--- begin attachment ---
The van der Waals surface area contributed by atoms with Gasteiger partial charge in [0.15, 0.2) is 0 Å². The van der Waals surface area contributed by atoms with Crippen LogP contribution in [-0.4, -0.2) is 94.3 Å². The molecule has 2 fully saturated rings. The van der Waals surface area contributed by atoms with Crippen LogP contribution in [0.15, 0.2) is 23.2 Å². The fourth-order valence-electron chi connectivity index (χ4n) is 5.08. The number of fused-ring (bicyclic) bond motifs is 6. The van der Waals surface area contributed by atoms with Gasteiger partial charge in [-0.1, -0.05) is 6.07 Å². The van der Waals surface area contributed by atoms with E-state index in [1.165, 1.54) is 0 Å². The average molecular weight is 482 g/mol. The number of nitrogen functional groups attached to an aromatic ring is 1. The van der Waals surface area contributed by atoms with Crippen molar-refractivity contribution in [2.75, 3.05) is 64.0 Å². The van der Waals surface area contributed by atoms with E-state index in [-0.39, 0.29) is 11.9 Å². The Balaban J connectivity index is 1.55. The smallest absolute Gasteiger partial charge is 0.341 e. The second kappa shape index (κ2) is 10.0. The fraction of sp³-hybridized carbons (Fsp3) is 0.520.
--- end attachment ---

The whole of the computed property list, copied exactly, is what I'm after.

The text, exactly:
The van der Waals surface area contributed by atoms with Gasteiger partial charge in [0.15, 0.2) is 0 Å². The van der Waals surface area contributed by atoms with Crippen LogP contribution in [-0.4, -0.2) is 94.3 Å². The molecule has 2 fully saturated rings. The van der Waals surface area contributed by atoms with Crippen LogP contribution in [0.15, 0.2) is 23.2 Å². The fourth-order valence-electron chi connectivity index (χ4n) is 5.08. The number of fused-ring (bicyclic) bond motifs is 6. The van der Waals surface area contributed by atoms with Gasteiger partial charge in [-0.1, -0.05) is 6.07 Å². The van der Waals surface area contributed by atoms with E-state index in [1.165, 1.54) is 0 Å². The average molecular weight is 482 g/mol. The number of nitrogen functional groups attached to an aromatic ring is 1. The van der Waals surface area contributed by atoms with Crippen molar-refractivity contribution in [2.75, 3.05) is 64.0 Å². The van der Waals surface area contributed by atoms with E-state index in [-0.39, 0.29) is 11.9 Å². The Balaban J connectivity index is 1.55. The smallest absolute Gasteiger partial charge is 0.341 e. The second kappa shape index (κ2) is 10.0. The fraction of sp³-hybridized carbons (Fsp3) is 0.520.